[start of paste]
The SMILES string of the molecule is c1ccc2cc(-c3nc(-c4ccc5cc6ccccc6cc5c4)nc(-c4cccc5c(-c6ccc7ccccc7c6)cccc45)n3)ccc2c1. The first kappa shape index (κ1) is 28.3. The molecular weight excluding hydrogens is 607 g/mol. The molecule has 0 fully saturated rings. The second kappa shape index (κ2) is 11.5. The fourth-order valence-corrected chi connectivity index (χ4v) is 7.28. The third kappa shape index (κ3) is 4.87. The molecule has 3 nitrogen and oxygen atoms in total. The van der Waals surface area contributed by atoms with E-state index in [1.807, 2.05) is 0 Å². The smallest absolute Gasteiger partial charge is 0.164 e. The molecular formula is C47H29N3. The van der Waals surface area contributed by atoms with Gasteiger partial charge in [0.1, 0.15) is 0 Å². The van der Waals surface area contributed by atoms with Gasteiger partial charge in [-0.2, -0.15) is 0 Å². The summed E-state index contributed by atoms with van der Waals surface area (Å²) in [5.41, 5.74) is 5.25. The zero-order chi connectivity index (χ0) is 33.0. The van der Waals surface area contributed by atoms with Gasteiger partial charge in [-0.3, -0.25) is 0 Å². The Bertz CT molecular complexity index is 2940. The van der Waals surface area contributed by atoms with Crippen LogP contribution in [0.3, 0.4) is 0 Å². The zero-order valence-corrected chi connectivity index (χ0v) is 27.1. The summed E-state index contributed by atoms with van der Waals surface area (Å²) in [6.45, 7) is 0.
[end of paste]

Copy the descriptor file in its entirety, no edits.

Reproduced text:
The SMILES string of the molecule is c1ccc2cc(-c3nc(-c4ccc5cc6ccccc6cc5c4)nc(-c4cccc5c(-c6ccc7ccccc7c6)cccc45)n3)ccc2c1. The first kappa shape index (κ1) is 28.3. The molecular weight excluding hydrogens is 607 g/mol. The molecule has 0 fully saturated rings. The second kappa shape index (κ2) is 11.5. The fourth-order valence-corrected chi connectivity index (χ4v) is 7.28. The third kappa shape index (κ3) is 4.87. The molecule has 3 nitrogen and oxygen atoms in total. The van der Waals surface area contributed by atoms with E-state index in [1.807, 2.05) is 0 Å². The smallest absolute Gasteiger partial charge is 0.164 e. The molecular formula is C47H29N3. The van der Waals surface area contributed by atoms with Gasteiger partial charge in [0.1, 0.15) is 0 Å². The van der Waals surface area contributed by atoms with Gasteiger partial charge in [-0.2, -0.15) is 0 Å². The summed E-state index contributed by atoms with van der Waals surface area (Å²) in [5.41, 5.74) is 5.25. The zero-order chi connectivity index (χ0) is 33.0. The van der Waals surface area contributed by atoms with Gasteiger partial charge in [-0.3, -0.25) is 0 Å². The Bertz CT molecular complexity index is 2940. The van der Waals surface area contributed by atoms with Crippen LogP contribution in [0.3, 0.4) is 0 Å². The zero-order valence-corrected chi connectivity index (χ0v) is 27.1. The summed E-state index contributed by atoms with van der Waals surface area (Å²) in [6.45, 7) is 0.